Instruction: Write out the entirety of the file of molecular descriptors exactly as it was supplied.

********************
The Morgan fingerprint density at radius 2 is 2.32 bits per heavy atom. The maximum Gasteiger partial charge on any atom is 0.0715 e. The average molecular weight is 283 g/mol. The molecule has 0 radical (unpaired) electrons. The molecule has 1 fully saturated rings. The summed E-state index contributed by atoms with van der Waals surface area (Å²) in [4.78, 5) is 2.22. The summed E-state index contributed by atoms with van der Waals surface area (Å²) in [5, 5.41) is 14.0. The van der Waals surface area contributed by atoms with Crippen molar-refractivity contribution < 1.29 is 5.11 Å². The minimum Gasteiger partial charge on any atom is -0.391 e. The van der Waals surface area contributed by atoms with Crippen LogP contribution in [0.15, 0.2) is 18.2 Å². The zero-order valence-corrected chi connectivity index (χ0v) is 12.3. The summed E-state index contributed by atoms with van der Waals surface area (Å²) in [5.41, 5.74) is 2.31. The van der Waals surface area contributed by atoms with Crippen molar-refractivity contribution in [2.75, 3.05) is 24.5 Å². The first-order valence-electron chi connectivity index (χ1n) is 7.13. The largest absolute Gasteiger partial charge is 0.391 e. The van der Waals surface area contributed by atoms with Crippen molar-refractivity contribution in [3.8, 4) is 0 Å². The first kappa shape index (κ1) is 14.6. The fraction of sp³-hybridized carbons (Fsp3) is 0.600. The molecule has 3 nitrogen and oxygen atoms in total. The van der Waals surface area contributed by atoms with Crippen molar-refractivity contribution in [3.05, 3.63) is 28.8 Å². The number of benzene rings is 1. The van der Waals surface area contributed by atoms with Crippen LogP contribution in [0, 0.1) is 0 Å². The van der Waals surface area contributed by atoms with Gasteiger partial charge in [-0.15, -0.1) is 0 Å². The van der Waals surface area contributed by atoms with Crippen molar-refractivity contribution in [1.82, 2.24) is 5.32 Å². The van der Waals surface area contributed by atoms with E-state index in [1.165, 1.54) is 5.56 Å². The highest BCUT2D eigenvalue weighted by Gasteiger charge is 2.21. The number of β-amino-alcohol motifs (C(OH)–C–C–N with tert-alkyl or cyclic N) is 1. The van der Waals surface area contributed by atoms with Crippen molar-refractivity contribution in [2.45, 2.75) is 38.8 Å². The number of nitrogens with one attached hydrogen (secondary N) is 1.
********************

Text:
The Morgan fingerprint density at radius 2 is 2.32 bits per heavy atom. The maximum Gasteiger partial charge on any atom is 0.0715 e. The average molecular weight is 283 g/mol. The molecule has 0 radical (unpaired) electrons. The molecule has 1 fully saturated rings. The summed E-state index contributed by atoms with van der Waals surface area (Å²) in [4.78, 5) is 2.22. The summed E-state index contributed by atoms with van der Waals surface area (Å²) in [5, 5.41) is 14.0. The van der Waals surface area contributed by atoms with Crippen molar-refractivity contribution < 1.29 is 5.11 Å². The minimum Gasteiger partial charge on any atom is -0.391 e. The van der Waals surface area contributed by atoms with Crippen LogP contribution in [0.15, 0.2) is 18.2 Å². The zero-order valence-corrected chi connectivity index (χ0v) is 12.3. The summed E-state index contributed by atoms with van der Waals surface area (Å²) in [5.41, 5.74) is 2.31. The van der Waals surface area contributed by atoms with Crippen molar-refractivity contribution in [2.75, 3.05) is 24.5 Å². The first-order valence-electron chi connectivity index (χ1n) is 7.13. The largest absolute Gasteiger partial charge is 0.391 e. The van der Waals surface area contributed by atoms with Crippen molar-refractivity contribution in [3.8, 4) is 0 Å². The first kappa shape index (κ1) is 14.6. The fraction of sp³-hybridized carbons (Fsp3) is 0.600. The molecule has 3 nitrogen and oxygen atoms in total. The van der Waals surface area contributed by atoms with Crippen molar-refractivity contribution in [3.05, 3.63) is 28.8 Å². The number of benzene rings is 1. The van der Waals surface area contributed by atoms with Crippen LogP contribution in [0, 0.1) is 0 Å². The van der Waals surface area contributed by atoms with Gasteiger partial charge in [-0.15, -0.1) is 0 Å². The van der Waals surface area contributed by atoms with Crippen molar-refractivity contribution in [1.82, 2.24) is 5.32 Å². The van der Waals surface area contributed by atoms with E-state index in [1.165, 1.54) is 5.56 Å². The highest BCUT2D eigenvalue weighted by Gasteiger charge is 2.21. The number of β-amino-alcohol motifs (C(OH)–C–C–N with tert-alkyl or cyclic N) is 1. The van der Waals surface area contributed by atoms with Crippen molar-refractivity contribution in [2.45, 2.75) is 38.8 Å². The number of nitrogens with one attached hydrogen (secondary N) is 1.